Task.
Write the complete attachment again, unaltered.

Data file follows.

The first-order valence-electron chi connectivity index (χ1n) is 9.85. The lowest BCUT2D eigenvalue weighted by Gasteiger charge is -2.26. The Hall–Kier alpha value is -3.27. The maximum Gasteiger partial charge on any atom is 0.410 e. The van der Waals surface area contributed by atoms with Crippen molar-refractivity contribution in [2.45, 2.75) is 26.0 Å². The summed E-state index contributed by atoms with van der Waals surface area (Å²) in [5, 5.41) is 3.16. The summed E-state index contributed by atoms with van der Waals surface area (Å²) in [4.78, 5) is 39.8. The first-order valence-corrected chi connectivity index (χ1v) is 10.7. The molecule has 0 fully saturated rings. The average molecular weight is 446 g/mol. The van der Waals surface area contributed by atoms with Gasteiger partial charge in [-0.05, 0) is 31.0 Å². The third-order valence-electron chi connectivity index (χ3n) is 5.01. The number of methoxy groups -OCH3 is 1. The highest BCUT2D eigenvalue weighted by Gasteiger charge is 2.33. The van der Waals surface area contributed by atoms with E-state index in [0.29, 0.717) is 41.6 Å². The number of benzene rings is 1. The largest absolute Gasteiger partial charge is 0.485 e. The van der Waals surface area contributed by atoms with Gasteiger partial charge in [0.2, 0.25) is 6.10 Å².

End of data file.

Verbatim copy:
The first-order valence-electron chi connectivity index (χ1n) is 9.85. The lowest BCUT2D eigenvalue weighted by Gasteiger charge is -2.26. The Hall–Kier alpha value is -3.27. The maximum Gasteiger partial charge on any atom is 0.410 e. The van der Waals surface area contributed by atoms with Crippen molar-refractivity contribution in [2.45, 2.75) is 26.0 Å². The summed E-state index contributed by atoms with van der Waals surface area (Å²) in [5, 5.41) is 3.16. The summed E-state index contributed by atoms with van der Waals surface area (Å²) in [4.78, 5) is 39.8. The first-order valence-corrected chi connectivity index (χ1v) is 10.7. The molecule has 0 fully saturated rings. The average molecular weight is 446 g/mol. The van der Waals surface area contributed by atoms with Gasteiger partial charge in [-0.05, 0) is 31.0 Å². The third-order valence-electron chi connectivity index (χ3n) is 5.01. The number of methoxy groups -OCH3 is 1. The highest BCUT2D eigenvalue weighted by Gasteiger charge is 2.33. The van der Waals surface area contributed by atoms with E-state index in [0.29, 0.717) is 41.6 Å². The number of benzene rings is 1. The largest absolute Gasteiger partial charge is 0.485 e. The van der Waals surface area contributed by atoms with Gasteiger partial charge in [0.2, 0.25) is 6.10 Å².